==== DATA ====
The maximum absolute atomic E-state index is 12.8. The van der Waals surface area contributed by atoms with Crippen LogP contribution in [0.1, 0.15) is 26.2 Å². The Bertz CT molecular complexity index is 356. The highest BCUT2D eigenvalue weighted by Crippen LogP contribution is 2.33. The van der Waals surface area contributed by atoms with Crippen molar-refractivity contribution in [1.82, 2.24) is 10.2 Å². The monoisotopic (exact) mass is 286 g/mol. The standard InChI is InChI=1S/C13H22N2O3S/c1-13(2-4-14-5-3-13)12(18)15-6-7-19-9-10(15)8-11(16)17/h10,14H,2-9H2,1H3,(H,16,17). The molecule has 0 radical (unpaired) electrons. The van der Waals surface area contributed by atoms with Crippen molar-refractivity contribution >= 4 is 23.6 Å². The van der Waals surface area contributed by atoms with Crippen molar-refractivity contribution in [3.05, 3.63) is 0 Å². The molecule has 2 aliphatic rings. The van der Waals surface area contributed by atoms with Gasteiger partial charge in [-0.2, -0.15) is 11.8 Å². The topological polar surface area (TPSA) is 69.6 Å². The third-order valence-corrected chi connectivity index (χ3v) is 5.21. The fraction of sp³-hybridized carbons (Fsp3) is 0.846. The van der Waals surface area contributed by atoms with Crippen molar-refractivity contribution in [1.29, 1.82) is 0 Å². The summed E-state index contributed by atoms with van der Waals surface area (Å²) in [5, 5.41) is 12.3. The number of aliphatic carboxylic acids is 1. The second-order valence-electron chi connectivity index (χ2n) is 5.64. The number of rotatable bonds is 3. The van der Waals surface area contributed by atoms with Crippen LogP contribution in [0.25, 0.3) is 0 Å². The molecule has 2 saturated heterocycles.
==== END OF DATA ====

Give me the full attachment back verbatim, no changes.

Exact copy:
The maximum absolute atomic E-state index is 12.8. The van der Waals surface area contributed by atoms with Crippen LogP contribution in [0.1, 0.15) is 26.2 Å². The Bertz CT molecular complexity index is 356. The highest BCUT2D eigenvalue weighted by Crippen LogP contribution is 2.33. The van der Waals surface area contributed by atoms with Crippen molar-refractivity contribution in [1.82, 2.24) is 10.2 Å². The monoisotopic (exact) mass is 286 g/mol. The standard InChI is InChI=1S/C13H22N2O3S/c1-13(2-4-14-5-3-13)12(18)15-6-7-19-9-10(15)8-11(16)17/h10,14H,2-9H2,1H3,(H,16,17). The molecule has 0 radical (unpaired) electrons. The van der Waals surface area contributed by atoms with Crippen molar-refractivity contribution >= 4 is 23.6 Å². The van der Waals surface area contributed by atoms with Crippen molar-refractivity contribution in [3.05, 3.63) is 0 Å². The molecule has 2 aliphatic rings. The van der Waals surface area contributed by atoms with Gasteiger partial charge in [-0.2, -0.15) is 11.8 Å². The topological polar surface area (TPSA) is 69.6 Å². The third-order valence-corrected chi connectivity index (χ3v) is 5.21. The fraction of sp³-hybridized carbons (Fsp3) is 0.846. The van der Waals surface area contributed by atoms with Crippen molar-refractivity contribution in [1.29, 1.82) is 0 Å². The summed E-state index contributed by atoms with van der Waals surface area (Å²) in [5, 5.41) is 12.3. The number of aliphatic carboxylic acids is 1. The second-order valence-electron chi connectivity index (χ2n) is 5.64. The number of rotatable bonds is 3. The van der Waals surface area contributed by atoms with Crippen LogP contribution in [0.25, 0.3) is 0 Å². The molecule has 2 saturated heterocycles.